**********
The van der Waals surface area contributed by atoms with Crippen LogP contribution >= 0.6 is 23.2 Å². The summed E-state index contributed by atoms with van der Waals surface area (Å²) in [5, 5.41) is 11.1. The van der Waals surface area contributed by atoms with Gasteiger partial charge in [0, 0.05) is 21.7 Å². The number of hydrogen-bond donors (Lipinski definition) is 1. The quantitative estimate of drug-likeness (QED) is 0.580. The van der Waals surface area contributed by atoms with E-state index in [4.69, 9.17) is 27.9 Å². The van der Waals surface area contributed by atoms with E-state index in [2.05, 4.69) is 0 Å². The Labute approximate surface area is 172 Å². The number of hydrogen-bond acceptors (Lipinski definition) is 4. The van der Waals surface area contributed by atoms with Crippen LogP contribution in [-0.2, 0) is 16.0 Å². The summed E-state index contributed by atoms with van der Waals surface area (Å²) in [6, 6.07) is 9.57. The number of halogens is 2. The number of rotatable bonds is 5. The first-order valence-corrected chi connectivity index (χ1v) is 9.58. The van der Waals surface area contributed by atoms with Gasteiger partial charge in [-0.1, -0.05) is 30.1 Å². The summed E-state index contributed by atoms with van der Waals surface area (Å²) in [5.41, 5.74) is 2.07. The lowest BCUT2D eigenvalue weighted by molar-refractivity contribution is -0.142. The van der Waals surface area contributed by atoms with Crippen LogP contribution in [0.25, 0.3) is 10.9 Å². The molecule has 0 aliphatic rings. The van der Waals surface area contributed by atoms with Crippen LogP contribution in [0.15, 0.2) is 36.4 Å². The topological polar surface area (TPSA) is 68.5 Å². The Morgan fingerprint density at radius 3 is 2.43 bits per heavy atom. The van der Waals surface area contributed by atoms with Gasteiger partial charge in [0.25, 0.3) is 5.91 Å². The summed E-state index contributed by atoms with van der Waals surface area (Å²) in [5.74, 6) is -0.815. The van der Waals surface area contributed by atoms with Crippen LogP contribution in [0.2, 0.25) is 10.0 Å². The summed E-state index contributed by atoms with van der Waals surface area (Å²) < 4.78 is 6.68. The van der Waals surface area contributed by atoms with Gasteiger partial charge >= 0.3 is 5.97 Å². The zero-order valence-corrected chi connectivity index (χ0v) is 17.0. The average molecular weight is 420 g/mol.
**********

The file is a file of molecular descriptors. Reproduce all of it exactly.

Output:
The van der Waals surface area contributed by atoms with Crippen LogP contribution >= 0.6 is 23.2 Å². The summed E-state index contributed by atoms with van der Waals surface area (Å²) in [5, 5.41) is 11.1. The van der Waals surface area contributed by atoms with Gasteiger partial charge in [0, 0.05) is 21.7 Å². The number of hydrogen-bond donors (Lipinski definition) is 1. The quantitative estimate of drug-likeness (QED) is 0.580. The van der Waals surface area contributed by atoms with E-state index in [4.69, 9.17) is 27.9 Å². The van der Waals surface area contributed by atoms with E-state index in [2.05, 4.69) is 0 Å². The Labute approximate surface area is 172 Å². The number of hydrogen-bond acceptors (Lipinski definition) is 4. The van der Waals surface area contributed by atoms with Crippen LogP contribution in [-0.2, 0) is 16.0 Å². The summed E-state index contributed by atoms with van der Waals surface area (Å²) in [6, 6.07) is 9.57. The number of halogens is 2. The number of rotatable bonds is 5. The first-order valence-corrected chi connectivity index (χ1v) is 9.58. The van der Waals surface area contributed by atoms with Gasteiger partial charge in [-0.1, -0.05) is 30.1 Å². The summed E-state index contributed by atoms with van der Waals surface area (Å²) in [5.41, 5.74) is 2.07. The lowest BCUT2D eigenvalue weighted by molar-refractivity contribution is -0.142. The van der Waals surface area contributed by atoms with Crippen LogP contribution in [0.25, 0.3) is 10.9 Å². The molecule has 0 aliphatic rings. The van der Waals surface area contributed by atoms with Crippen LogP contribution in [0.15, 0.2) is 36.4 Å². The topological polar surface area (TPSA) is 68.5 Å². The Morgan fingerprint density at radius 3 is 2.43 bits per heavy atom. The van der Waals surface area contributed by atoms with Gasteiger partial charge in [0.25, 0.3) is 5.91 Å². The summed E-state index contributed by atoms with van der Waals surface area (Å²) in [5.74, 6) is -0.815. The van der Waals surface area contributed by atoms with Crippen LogP contribution in [0.2, 0.25) is 10.0 Å². The summed E-state index contributed by atoms with van der Waals surface area (Å²) < 4.78 is 6.68. The van der Waals surface area contributed by atoms with Gasteiger partial charge >= 0.3 is 5.97 Å². The zero-order valence-corrected chi connectivity index (χ0v) is 17.0. The average molecular weight is 420 g/mol.